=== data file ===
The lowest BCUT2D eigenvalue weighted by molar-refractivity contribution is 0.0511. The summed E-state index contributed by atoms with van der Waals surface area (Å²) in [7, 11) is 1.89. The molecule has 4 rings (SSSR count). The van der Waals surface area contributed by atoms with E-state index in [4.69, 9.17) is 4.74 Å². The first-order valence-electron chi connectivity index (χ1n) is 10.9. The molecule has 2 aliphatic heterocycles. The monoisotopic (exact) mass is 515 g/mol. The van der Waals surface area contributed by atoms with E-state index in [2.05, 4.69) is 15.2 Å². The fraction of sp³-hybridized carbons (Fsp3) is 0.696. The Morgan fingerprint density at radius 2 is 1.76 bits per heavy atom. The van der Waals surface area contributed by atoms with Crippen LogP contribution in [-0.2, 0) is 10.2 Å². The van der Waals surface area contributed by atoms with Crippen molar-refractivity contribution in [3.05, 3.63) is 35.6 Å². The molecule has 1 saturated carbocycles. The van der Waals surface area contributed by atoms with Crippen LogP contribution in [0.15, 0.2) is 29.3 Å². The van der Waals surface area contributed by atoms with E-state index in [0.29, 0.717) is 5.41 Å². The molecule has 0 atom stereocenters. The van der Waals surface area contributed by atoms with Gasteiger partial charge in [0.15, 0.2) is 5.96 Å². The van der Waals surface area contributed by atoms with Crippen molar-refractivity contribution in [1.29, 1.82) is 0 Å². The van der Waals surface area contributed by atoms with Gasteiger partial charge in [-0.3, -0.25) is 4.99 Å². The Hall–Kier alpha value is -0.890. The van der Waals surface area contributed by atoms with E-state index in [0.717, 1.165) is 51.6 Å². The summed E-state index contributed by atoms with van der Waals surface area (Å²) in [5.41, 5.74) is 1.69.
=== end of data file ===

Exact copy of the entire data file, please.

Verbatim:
The lowest BCUT2D eigenvalue weighted by molar-refractivity contribution is 0.0511. The summed E-state index contributed by atoms with van der Waals surface area (Å²) in [7, 11) is 1.89. The molecule has 4 rings (SSSR count). The van der Waals surface area contributed by atoms with E-state index in [4.69, 9.17) is 4.74 Å². The first-order valence-electron chi connectivity index (χ1n) is 10.9. The molecule has 2 aliphatic heterocycles. The monoisotopic (exact) mass is 515 g/mol. The van der Waals surface area contributed by atoms with E-state index in [2.05, 4.69) is 15.2 Å². The fraction of sp³-hybridized carbons (Fsp3) is 0.696. The Morgan fingerprint density at radius 2 is 1.76 bits per heavy atom. The van der Waals surface area contributed by atoms with Crippen LogP contribution in [-0.2, 0) is 10.2 Å². The van der Waals surface area contributed by atoms with Crippen molar-refractivity contribution in [3.05, 3.63) is 35.6 Å². The molecule has 1 saturated carbocycles. The van der Waals surface area contributed by atoms with Crippen LogP contribution in [0.15, 0.2) is 29.3 Å². The van der Waals surface area contributed by atoms with E-state index in [0.29, 0.717) is 5.41 Å². The molecule has 0 atom stereocenters. The van der Waals surface area contributed by atoms with Gasteiger partial charge in [0.15, 0.2) is 5.96 Å². The van der Waals surface area contributed by atoms with Crippen molar-refractivity contribution in [1.29, 1.82) is 0 Å². The van der Waals surface area contributed by atoms with Gasteiger partial charge in [-0.3, -0.25) is 4.99 Å². The Hall–Kier alpha value is -0.890. The van der Waals surface area contributed by atoms with E-state index in [0.717, 1.165) is 51.6 Å². The summed E-state index contributed by atoms with van der Waals surface area (Å²) in [5.41, 5.74) is 1.69.